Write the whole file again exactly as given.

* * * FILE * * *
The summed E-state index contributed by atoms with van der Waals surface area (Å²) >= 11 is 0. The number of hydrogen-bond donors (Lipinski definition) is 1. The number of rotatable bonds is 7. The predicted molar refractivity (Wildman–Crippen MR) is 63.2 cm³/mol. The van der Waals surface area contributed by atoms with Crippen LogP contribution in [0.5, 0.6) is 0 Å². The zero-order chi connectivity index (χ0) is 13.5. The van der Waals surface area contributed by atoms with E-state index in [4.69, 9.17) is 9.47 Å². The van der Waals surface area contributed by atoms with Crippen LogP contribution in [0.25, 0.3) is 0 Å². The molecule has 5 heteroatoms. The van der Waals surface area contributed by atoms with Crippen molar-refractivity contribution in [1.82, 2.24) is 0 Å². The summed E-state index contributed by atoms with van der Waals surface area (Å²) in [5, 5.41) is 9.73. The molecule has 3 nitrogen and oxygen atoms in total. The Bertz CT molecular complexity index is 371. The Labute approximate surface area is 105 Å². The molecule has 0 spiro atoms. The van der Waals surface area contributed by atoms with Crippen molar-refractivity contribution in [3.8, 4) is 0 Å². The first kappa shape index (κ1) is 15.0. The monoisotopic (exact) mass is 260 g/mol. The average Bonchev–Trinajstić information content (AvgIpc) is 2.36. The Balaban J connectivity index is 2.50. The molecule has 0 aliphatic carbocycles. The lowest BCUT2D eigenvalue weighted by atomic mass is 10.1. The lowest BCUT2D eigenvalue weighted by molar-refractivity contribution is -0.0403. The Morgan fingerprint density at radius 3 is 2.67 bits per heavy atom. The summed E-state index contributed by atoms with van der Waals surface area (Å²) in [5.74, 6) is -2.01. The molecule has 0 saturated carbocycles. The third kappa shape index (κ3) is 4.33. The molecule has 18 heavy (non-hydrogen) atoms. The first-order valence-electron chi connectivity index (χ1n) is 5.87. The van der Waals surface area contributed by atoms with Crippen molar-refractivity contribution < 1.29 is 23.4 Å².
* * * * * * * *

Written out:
The summed E-state index contributed by atoms with van der Waals surface area (Å²) >= 11 is 0. The number of hydrogen-bond donors (Lipinski definition) is 1. The number of rotatable bonds is 7. The predicted molar refractivity (Wildman–Crippen MR) is 63.2 cm³/mol. The van der Waals surface area contributed by atoms with Crippen LogP contribution in [0.5, 0.6) is 0 Å². The zero-order chi connectivity index (χ0) is 13.5. The van der Waals surface area contributed by atoms with E-state index in [4.69, 9.17) is 9.47 Å². The van der Waals surface area contributed by atoms with Crippen LogP contribution in [0.25, 0.3) is 0 Å². The molecule has 5 heteroatoms. The van der Waals surface area contributed by atoms with Crippen molar-refractivity contribution in [1.82, 2.24) is 0 Å². The summed E-state index contributed by atoms with van der Waals surface area (Å²) in [5, 5.41) is 9.73. The molecule has 3 nitrogen and oxygen atoms in total. The Bertz CT molecular complexity index is 371. The Labute approximate surface area is 105 Å². The molecule has 0 spiro atoms. The van der Waals surface area contributed by atoms with Crippen molar-refractivity contribution in [3.8, 4) is 0 Å². The first kappa shape index (κ1) is 15.0. The monoisotopic (exact) mass is 260 g/mol. The average Bonchev–Trinajstić information content (AvgIpc) is 2.36. The Balaban J connectivity index is 2.50. The molecule has 0 aliphatic carbocycles. The lowest BCUT2D eigenvalue weighted by atomic mass is 10.1. The lowest BCUT2D eigenvalue weighted by molar-refractivity contribution is -0.0403. The Morgan fingerprint density at radius 3 is 2.67 bits per heavy atom. The summed E-state index contributed by atoms with van der Waals surface area (Å²) in [5.74, 6) is -2.01. The molecule has 0 saturated carbocycles. The third kappa shape index (κ3) is 4.33. The molecule has 18 heavy (non-hydrogen) atoms. The first-order valence-electron chi connectivity index (χ1n) is 5.87. The van der Waals surface area contributed by atoms with Crippen molar-refractivity contribution < 1.29 is 23.4 Å².